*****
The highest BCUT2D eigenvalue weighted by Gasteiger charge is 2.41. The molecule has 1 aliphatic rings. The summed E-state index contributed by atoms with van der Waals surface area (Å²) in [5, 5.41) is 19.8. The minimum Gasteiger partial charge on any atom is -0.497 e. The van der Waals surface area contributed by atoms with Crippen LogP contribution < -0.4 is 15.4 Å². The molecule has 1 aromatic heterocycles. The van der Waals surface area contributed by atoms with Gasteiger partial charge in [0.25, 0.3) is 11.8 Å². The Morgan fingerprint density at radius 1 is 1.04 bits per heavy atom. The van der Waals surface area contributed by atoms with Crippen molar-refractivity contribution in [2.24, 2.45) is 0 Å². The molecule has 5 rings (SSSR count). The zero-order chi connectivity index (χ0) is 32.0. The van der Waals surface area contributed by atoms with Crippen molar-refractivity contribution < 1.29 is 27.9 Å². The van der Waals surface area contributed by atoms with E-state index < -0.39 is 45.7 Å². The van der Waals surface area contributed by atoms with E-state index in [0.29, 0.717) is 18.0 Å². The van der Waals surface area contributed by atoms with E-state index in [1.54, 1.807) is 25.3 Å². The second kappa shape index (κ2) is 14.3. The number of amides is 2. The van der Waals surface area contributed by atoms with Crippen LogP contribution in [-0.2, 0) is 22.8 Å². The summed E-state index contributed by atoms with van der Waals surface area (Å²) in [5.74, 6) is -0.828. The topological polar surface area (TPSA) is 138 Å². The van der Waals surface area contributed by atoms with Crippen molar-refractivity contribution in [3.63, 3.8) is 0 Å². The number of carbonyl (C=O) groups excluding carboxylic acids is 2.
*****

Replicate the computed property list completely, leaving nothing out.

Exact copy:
The highest BCUT2D eigenvalue weighted by Gasteiger charge is 2.41. The molecule has 1 aliphatic rings. The summed E-state index contributed by atoms with van der Waals surface area (Å²) in [5, 5.41) is 19.8. The minimum Gasteiger partial charge on any atom is -0.497 e. The van der Waals surface area contributed by atoms with Crippen LogP contribution < -0.4 is 15.4 Å². The molecule has 1 aromatic heterocycles. The van der Waals surface area contributed by atoms with Gasteiger partial charge in [0.25, 0.3) is 11.8 Å². The Morgan fingerprint density at radius 1 is 1.04 bits per heavy atom. The van der Waals surface area contributed by atoms with Crippen molar-refractivity contribution in [2.24, 2.45) is 0 Å². The molecule has 5 rings (SSSR count). The zero-order chi connectivity index (χ0) is 32.0. The van der Waals surface area contributed by atoms with Crippen molar-refractivity contribution < 1.29 is 27.9 Å². The van der Waals surface area contributed by atoms with E-state index < -0.39 is 45.7 Å². The van der Waals surface area contributed by atoms with E-state index in [0.29, 0.717) is 18.0 Å². The van der Waals surface area contributed by atoms with E-state index in [1.54, 1.807) is 25.3 Å². The second kappa shape index (κ2) is 14.3. The number of amides is 2. The van der Waals surface area contributed by atoms with Crippen LogP contribution in [-0.2, 0) is 22.8 Å². The summed E-state index contributed by atoms with van der Waals surface area (Å²) in [5.74, 6) is -0.828. The topological polar surface area (TPSA) is 138 Å². The van der Waals surface area contributed by atoms with Crippen molar-refractivity contribution in [3.63, 3.8) is 0 Å². The number of carbonyl (C=O) groups excluding carboxylic acids is 2.